OUR OPINION: Graduated licenses’ restrictions are worth itThe question is not whether HB 1256 restricts freedom. The question is whether the benefits of the restrictions are worth the cost. And where graduated drivers licenses are concerned, the answer to that question is clear. It’s 'yes.'
By: Tom Dennis for the Herald, Grand Forks Herald
It takes away the parent’s freedom to determine when the child is ready for the privilege and responsibility of driving,” said a North Dakota mom in opposition to House Bill 1256.
Let’s look at that comment, because it’s at the core of whatever objections remain to the graduated driver’s licensing bill.
It’s true that HB 1256 takes away a measure of parents’ freedom. Specifically, “North Dakota teens may now get a learner’s permit when they are 14 and drive without supervision six months later,” The Associated Press noted last week.
“The North Dakota Senate Transportation Committee reviewed a bill Friday that would require drivers younger than 16 to hold the permit for a full year, and adds restrictions on teens who get their license before age 16.”
The restrictions include texting and cell-phone bans as well as some limits on driving at night.
But look at the first line in that AP report: “North Dakota teens may now get a learner’s permit when they are 14 and drive without supervision six months later.”
The state already infringes on parents’ freedom, in other words. No matter how much Mom and Dad trust their 13-year-old, state law prohibits that youngster from driving.
The parents might be right, by the way. A great many 13-year-olds probably could drive without incident.
But that’s not the issue. The issue is the high rate of 13-year-olds — even trusted and responsible 13-year-olds — who could not drive without incident, and who instead would wreck cars and ruin lives.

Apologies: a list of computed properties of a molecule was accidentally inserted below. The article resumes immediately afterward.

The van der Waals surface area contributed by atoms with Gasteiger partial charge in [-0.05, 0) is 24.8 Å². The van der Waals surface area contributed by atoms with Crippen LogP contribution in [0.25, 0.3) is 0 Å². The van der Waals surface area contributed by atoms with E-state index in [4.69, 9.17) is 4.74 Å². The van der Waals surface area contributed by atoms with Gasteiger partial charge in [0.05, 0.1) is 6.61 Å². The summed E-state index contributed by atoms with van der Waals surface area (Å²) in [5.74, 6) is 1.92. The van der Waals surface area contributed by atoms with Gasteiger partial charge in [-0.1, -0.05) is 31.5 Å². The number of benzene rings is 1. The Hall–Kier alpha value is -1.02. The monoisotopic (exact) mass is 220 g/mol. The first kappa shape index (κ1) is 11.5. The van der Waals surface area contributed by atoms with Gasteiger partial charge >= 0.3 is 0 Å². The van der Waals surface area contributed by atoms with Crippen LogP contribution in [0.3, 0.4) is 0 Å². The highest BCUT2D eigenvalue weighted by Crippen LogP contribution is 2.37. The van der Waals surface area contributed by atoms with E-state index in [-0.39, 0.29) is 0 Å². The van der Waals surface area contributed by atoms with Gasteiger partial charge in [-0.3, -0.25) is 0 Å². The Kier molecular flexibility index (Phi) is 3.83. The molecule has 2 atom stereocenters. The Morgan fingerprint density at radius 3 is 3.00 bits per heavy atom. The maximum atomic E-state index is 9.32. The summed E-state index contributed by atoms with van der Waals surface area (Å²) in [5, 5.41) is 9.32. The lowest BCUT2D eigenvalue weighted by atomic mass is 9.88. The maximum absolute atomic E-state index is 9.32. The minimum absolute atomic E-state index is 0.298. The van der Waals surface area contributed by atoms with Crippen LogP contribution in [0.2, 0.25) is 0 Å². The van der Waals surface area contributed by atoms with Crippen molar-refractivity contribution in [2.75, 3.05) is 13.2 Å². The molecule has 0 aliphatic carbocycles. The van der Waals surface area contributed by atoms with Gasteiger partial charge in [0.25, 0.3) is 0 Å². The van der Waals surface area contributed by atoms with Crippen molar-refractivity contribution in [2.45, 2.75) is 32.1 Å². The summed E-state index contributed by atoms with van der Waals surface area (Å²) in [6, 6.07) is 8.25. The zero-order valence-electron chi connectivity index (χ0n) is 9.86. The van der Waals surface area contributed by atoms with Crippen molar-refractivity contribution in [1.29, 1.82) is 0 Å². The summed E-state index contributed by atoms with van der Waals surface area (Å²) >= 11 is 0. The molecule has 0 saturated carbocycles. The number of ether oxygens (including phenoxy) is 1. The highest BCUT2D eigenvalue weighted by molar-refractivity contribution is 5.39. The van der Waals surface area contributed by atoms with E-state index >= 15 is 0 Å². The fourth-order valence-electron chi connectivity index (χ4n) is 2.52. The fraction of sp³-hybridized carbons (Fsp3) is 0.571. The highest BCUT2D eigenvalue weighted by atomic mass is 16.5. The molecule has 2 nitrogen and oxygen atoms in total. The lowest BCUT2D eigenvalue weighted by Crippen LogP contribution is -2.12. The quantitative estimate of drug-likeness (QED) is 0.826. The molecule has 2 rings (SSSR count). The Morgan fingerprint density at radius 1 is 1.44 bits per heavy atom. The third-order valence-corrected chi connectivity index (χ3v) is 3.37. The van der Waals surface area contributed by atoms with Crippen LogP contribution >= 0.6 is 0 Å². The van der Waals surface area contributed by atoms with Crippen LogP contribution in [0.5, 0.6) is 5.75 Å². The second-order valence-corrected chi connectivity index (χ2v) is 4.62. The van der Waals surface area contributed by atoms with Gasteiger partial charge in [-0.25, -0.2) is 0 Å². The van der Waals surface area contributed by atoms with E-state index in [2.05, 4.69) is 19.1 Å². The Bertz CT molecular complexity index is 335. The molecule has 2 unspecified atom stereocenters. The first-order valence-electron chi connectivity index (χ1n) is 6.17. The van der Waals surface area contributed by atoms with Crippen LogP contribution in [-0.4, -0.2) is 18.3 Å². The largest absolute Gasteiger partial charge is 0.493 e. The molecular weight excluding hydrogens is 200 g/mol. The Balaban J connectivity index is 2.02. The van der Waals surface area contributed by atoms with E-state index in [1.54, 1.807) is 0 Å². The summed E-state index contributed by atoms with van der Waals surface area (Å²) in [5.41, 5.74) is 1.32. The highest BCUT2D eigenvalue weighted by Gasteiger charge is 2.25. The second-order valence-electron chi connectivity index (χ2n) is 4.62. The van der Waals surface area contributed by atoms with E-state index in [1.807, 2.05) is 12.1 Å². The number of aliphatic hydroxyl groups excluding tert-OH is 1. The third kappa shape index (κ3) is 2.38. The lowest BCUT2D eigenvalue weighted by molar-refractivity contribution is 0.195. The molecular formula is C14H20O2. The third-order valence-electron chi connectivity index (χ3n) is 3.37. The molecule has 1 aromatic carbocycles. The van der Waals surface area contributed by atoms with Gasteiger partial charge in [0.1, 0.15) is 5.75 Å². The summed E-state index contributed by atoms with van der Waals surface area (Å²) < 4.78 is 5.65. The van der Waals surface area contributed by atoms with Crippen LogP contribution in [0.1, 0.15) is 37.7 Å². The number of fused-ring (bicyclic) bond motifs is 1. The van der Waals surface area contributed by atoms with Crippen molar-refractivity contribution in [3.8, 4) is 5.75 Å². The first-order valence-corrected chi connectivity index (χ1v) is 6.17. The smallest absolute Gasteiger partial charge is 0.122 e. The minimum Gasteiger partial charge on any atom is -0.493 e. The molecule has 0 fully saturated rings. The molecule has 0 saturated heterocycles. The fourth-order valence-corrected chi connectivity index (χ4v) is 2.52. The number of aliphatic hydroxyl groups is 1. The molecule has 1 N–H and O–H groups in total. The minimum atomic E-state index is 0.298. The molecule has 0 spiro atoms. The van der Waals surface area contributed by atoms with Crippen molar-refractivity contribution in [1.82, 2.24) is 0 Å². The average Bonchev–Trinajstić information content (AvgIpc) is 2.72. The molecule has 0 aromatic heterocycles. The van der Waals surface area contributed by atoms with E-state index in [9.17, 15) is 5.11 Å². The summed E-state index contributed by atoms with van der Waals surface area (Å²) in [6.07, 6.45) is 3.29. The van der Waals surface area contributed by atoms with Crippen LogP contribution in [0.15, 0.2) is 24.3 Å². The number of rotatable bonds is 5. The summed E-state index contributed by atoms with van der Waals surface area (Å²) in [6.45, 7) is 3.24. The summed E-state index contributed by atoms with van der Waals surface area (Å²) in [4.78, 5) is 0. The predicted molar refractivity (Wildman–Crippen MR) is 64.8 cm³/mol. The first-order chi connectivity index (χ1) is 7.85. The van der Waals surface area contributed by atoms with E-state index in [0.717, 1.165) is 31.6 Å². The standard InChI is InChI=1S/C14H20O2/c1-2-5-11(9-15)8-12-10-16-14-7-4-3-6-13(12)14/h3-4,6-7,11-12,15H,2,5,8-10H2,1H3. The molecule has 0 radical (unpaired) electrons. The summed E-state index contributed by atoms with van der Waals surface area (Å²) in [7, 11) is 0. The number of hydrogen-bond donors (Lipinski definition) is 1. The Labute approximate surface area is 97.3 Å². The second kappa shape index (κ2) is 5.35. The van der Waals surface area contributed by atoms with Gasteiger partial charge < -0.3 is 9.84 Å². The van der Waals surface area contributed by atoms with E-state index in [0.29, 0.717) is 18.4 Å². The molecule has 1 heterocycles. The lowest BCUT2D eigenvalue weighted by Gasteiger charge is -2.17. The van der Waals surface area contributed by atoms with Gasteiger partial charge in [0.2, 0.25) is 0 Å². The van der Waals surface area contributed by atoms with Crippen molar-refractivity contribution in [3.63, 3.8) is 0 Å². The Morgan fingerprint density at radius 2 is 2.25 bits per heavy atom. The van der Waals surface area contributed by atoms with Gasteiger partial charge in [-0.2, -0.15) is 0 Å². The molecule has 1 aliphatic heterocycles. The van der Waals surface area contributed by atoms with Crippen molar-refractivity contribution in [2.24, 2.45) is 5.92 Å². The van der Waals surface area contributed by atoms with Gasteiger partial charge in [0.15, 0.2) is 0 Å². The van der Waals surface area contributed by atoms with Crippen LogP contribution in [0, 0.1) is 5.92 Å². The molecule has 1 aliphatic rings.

That’s why their driving is prohibited by law.
The law already restricts freedoms — and not just parents’ freedom, either. Every American — child and adult — gives up some personal freedom for the sake of living in an orderly society.
So, the question is not whether HB 1256 restricts freedom. The question is whether the benefits of the restrictions are worth the cost.
And where graduated drivers licenses are concerned, the answer to that question is clear.
“U.S. states that have adopted elements of graduated licensing have experienced crash reductions of about 10 to 30 percent,” the Insurance Institute for Highway Safety reports.
The National Highway Traffic Safety Administration confirms the finding: “Young, inexperienced drivers, particularly 16-to 17-year-olds, are significantly overrepresented in fatal crashes. ... Analysis shows that adopting GDL laws will lead to substantial decreases of crashes for this age group — anywhere between 20 and 50 percent.”
And that’s just tip of the evidence iceberg in support of GDL laws.
If anything, the North Dakota proposal is not restrictive enough. For example, it’s weak on the number of passengers a new driver can transport, even though the risks for teen drivers shoot up once those drivers start cruising around with their friends.
But something is better than nothing, and “nothing” is close to what North Dakota now has in the matter of graduated licensing.
The Senate Transportation Committee should issue a “do pass” recommendation, and the full Senate should follow suit by approving this much-needed reform.
— Tom Dennis for the Herald